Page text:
Most manufacturing execution systems (MES) and CAQ systems focus on incremental improvements of productivity and efficiency which requires a significant capital investment and does not always yield the desired return.

How do you secure buy-in from organizational decision-makers and employees to adopt a zero defects process and philosophy?
Sven:
The “Rule of Ten” states that in the lifecycle of a product (from concept to delivery), the defect cost increases 10X with each step. In Germany alone, the small and medium-sized enterprises (SMEs) in the manufacturing industry have defect costs of around €47 billion each year. With a solution like ZERO defects, these SMEs can benefit from earlier detection of defects or, even better, reliably prevent all known defects. This approach results in substantial cost savings compared to the incremental improvement approach mentioned earlier. In addition, with ZERO defects the investments are much lower because we offer a subscription price per process –  pay only for what you use. By combining the significant cost impact of defects on the business with the advantages that eradicating defects will achieve, buy-in comes from both sides of the organization — the C-level decision-makers and from the employees themselves.

Is there a typical strategy that organizations should follow when implementing a zero defects process in production?
Sven:
Typically there are two approaches. The first one is the traceability approach. This strategy involves compiling all of the necessary data that must be tracked and analyzed in the process to achieve 100% traceability. Once the organization has illustrated which data points are essential to monitoring, a zero defect solution can be integrated into all the machines, devices, and sensors that will be crucial in providing this data. Organizations can then assign each asset to a unique ID of the product in order to account for each traceable component.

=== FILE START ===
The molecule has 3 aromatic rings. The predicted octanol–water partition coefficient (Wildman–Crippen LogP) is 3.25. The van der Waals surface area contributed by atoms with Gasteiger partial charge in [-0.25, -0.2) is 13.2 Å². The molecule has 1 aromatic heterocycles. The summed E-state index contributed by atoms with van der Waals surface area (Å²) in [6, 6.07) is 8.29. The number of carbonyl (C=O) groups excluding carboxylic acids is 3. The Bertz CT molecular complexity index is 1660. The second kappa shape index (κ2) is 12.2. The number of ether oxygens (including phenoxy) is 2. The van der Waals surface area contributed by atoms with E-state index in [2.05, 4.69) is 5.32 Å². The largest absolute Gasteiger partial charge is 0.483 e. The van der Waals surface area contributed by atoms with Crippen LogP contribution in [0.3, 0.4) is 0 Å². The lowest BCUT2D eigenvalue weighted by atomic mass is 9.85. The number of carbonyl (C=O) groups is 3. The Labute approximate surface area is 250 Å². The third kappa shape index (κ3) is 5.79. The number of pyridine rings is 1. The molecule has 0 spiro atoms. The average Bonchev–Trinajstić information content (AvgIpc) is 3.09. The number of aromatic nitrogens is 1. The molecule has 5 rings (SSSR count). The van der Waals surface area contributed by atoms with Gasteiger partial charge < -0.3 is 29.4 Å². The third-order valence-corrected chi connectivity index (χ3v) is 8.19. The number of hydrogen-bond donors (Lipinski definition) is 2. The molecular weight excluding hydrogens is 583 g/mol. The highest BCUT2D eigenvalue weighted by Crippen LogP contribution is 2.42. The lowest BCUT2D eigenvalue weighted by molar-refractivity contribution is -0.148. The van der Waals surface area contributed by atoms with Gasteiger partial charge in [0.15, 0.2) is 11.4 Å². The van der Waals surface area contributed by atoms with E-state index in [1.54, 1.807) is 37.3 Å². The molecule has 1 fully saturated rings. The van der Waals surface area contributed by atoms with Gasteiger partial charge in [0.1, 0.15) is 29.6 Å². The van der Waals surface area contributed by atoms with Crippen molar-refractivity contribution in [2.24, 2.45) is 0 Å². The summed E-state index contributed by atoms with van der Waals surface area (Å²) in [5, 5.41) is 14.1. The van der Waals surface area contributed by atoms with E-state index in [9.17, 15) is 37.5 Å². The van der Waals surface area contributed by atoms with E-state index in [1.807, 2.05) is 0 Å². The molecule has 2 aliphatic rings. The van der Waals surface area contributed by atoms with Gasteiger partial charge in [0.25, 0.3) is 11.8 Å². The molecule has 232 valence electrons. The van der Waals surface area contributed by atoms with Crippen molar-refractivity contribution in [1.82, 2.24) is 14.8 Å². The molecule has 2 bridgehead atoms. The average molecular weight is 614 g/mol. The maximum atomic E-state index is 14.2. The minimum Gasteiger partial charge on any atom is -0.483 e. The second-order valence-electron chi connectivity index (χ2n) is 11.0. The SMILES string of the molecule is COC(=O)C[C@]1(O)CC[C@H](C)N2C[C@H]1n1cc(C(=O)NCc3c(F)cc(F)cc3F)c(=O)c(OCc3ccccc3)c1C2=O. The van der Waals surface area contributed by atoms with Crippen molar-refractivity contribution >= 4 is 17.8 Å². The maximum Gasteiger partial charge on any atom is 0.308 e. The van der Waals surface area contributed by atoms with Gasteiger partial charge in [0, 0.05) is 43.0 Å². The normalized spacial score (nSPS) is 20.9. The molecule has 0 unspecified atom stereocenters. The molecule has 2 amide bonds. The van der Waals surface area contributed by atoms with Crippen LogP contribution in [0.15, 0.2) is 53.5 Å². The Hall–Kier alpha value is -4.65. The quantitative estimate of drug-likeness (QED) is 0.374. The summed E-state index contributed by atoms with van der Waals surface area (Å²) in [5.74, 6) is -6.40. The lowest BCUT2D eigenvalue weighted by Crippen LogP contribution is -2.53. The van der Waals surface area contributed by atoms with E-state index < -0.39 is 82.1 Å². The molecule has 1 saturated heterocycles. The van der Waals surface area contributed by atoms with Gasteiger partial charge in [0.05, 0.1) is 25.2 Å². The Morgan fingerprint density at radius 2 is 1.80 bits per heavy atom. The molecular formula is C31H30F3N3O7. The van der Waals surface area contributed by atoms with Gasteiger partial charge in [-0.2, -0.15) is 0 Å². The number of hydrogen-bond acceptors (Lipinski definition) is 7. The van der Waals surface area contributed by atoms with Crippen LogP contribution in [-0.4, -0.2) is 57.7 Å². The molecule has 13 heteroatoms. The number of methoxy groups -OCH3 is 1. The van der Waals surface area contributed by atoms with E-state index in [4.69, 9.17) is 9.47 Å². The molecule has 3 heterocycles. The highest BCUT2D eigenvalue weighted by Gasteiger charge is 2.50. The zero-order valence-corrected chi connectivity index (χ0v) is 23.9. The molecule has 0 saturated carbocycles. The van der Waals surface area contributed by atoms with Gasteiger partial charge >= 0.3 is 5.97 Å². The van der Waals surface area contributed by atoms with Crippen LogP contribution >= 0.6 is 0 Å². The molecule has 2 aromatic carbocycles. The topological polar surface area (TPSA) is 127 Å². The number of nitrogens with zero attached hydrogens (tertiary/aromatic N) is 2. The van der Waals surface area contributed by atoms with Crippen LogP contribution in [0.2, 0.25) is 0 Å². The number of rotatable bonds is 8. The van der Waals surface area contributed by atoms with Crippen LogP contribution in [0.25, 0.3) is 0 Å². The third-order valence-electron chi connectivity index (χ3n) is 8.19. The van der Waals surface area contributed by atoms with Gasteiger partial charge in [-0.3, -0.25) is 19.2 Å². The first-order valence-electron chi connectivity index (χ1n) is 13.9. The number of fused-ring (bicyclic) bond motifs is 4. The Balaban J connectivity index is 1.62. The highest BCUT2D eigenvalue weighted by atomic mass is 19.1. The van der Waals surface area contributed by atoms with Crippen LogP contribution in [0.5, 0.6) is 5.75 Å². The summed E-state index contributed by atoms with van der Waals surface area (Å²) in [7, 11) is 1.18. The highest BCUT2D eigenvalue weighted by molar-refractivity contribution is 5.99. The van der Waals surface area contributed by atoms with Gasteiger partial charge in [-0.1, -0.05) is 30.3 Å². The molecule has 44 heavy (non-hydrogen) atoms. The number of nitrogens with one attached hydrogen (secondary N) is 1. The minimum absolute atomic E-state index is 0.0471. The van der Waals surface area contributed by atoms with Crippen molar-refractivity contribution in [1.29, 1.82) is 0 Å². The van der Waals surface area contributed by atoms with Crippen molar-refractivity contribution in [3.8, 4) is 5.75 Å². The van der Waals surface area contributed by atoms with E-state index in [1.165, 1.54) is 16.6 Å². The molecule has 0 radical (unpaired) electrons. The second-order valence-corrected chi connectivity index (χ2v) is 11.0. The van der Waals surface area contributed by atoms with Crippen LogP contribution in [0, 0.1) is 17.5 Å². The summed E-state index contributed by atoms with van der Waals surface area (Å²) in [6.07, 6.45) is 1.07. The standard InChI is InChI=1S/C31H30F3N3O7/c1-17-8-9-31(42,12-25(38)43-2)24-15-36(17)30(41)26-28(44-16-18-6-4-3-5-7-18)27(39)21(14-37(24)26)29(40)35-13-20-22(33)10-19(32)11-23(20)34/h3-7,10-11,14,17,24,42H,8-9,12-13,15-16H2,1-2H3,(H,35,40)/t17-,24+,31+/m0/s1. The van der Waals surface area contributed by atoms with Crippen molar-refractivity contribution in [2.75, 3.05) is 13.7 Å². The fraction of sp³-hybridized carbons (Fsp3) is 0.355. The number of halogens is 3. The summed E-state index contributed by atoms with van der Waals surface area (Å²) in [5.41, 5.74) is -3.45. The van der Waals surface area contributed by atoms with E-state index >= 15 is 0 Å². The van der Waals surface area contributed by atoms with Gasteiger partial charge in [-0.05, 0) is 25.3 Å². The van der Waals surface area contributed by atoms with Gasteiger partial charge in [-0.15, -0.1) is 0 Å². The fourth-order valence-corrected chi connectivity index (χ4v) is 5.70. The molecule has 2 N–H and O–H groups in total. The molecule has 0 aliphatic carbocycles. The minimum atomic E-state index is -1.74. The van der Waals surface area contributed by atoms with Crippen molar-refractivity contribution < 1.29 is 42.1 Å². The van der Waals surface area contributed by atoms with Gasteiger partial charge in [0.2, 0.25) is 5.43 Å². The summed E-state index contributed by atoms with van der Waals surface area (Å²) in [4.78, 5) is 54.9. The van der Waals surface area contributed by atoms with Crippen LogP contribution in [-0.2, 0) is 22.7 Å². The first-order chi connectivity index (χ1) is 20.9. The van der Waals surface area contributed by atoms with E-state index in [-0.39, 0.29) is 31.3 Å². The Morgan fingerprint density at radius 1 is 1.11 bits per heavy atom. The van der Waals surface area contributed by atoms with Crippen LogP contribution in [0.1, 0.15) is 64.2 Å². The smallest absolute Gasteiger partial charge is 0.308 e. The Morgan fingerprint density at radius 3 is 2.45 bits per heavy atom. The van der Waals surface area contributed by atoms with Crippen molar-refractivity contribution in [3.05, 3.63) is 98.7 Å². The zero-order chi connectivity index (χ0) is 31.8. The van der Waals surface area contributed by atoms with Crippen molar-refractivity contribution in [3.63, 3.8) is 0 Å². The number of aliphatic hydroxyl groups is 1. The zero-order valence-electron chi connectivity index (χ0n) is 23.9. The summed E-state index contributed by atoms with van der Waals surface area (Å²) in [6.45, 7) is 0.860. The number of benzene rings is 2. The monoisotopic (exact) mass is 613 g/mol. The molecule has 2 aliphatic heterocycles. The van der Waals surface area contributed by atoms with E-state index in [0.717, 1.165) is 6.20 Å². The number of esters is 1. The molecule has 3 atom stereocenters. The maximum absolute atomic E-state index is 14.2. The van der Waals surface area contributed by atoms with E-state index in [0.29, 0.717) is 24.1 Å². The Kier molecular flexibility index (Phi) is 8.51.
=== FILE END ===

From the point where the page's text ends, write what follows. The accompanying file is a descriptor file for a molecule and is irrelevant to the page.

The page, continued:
The second strategy is the real ZERO defects approach. Organizations can improve product quality and reduce manufacturing costs by identifying which process steps are unreliable, costly, or result in scrap. This strategy involves working on a single process step and identifying which parameters are necessary to stabilize this process step or to prevent defects entirely during this stage of the product lifecycle. A zero defect solution is then put in place based on these parameters. After successful implementation, the organization can leverage this agile and iterative approach for the following process step that they want to improve.